A most unwelcome immigrant has arrived in the Gulf of Mexico, and ecosystem experts are sounding the alarm. The intruder is the Asian tiger prawn, which grows to a length of about one foot and could wreak havoc on the balance of life in the gulf with its voracious appetite and tendency to spread disease. Tiger prawns are known to carry 16 or more harmful viruses. “It has the potential to be real ugly,” Leslie Hartman, Matagorda Bay ecosystem leader for the Texas Parks and Wildlife Department, told the Houston Chronicle. “But we just do not know.”
Hearings on Northern Gateway Pipeline
Aboriginal leaders slammed Prime Minister Stephen Harper and Minister of Natural Resources Joe Oliver in January for supporting Enbridge Inc.’s proposed Northern Gateway pipeline from the Alberta oil sands to the British Columbia coast. More than 4,000 people signed up to speak at environmental hearings that commenced in January. “The First Nations Leadership Council is greatly troubled by recent comments by Prime Minister Stephen Harper and Minister of Natural Resources Joe Oliver advocating for the proposed Enbridge Gateway pipeline to proceed even before the Joint Review Panel’s environmental review has begun,” the First Nations Leadership Council said in a commentary published on RosslandTelegraph.com. The council and other aboriginal leaders were responding to statements made by Oliver in a public letter released on the eve of hearings into the $5.5 billion, 730-mile-long dual pipeline. In the letter, Oliver suggested that radical, foreign groups based in the United States were funding the opposition.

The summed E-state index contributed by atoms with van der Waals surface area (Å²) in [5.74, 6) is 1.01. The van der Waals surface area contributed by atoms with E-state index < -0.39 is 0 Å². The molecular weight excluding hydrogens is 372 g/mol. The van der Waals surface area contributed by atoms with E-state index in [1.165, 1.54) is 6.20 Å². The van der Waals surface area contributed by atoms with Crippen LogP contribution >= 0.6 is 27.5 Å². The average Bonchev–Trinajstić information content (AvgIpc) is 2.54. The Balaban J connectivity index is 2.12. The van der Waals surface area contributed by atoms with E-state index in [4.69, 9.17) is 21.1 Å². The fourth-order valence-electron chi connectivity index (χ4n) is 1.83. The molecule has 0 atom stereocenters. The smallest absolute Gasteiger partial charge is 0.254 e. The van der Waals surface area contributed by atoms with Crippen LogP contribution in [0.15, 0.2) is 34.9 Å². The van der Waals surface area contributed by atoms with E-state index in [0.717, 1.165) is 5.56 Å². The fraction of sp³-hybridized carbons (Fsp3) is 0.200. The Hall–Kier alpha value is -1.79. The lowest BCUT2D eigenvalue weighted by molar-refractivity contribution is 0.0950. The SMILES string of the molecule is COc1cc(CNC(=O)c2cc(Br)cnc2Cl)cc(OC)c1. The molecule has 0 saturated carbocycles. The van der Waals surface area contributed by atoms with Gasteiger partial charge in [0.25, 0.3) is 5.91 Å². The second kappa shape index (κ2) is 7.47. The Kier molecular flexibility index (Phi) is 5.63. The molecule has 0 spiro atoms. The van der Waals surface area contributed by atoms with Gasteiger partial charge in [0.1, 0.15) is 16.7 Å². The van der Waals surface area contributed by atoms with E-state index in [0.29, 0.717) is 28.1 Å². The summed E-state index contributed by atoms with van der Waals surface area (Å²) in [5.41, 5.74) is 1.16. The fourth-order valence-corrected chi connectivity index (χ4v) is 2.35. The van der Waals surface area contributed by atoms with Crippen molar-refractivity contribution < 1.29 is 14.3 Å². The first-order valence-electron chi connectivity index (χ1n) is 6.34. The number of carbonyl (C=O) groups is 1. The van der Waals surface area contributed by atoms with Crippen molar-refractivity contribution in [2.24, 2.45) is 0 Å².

Concern Over Shortage of Native Physicians
The number of Native people applying to medical school and earning medical degrees is shrinking at a time when their overall population is on the rise. And that is worrying the leadership of the Association of American Indian Physicians. President Donna Galbreath, Ahtna Athabascan, said the problem starts with the small number of Native people who graduate from both high school and college. It doesn’t help, she said, that Native youth are not generally exposed to Native physicians in their communities. “A lot of Indian people don’t think about going into medicine as a career,” she said.